‘Pecuniary’ cases

After the Association was reconfigured in 1854, each year’s Annual Reports give details of “Pecuniary cases”; in other words, those deaf people to whom the Association had given either financial or other employment or material support.

Here’s one from 1859Screen Shot 2015-01-19 at 11.33.08

The image reads

“H.L. Besides being deaf and dumb is nearly blind, and has a wooden leg: was a great burden to his mother. Now earns his own livelihood in Mr. Hart’s factory”.

Without going into the committee minutes, it’s hard to get any more details. And there’s an ethical question about whether we should. Certainly, it might be possible to identify H.L. but since the name is not public, it’s perhaps better to leave the identity of this particular person secret.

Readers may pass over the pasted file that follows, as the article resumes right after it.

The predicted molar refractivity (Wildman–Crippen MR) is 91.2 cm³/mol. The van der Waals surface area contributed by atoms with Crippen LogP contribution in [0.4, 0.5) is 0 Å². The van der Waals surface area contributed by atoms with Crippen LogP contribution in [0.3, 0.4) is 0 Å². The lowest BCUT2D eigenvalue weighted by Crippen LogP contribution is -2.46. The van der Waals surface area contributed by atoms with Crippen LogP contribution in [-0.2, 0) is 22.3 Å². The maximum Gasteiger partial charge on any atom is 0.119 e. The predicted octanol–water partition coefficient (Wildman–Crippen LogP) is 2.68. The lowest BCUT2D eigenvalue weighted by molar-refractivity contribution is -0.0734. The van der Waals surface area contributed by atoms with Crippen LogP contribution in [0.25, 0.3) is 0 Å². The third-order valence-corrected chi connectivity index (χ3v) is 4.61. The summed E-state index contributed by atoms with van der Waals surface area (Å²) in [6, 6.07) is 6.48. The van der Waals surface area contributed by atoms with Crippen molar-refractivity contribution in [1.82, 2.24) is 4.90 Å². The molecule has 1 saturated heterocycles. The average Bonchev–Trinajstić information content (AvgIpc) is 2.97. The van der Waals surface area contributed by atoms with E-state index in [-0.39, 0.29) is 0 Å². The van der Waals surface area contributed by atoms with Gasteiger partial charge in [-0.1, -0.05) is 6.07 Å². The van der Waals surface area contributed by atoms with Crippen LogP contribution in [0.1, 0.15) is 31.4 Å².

Similarly, we don’t know whether this is a C19th case of Ushers, or whether his blindness came about at the same time as the loss of his leg, perhaps in an accident. London was certainly a dangerous place to live, and traffic and other kinds of accidents were very frequent.

This candidate, however, was one of those lucky ones to find a job in Mr Hart’s gas-fitting works. Hart is recorded as providing employment to a number of Deaf people in the 1859 Annual Report.

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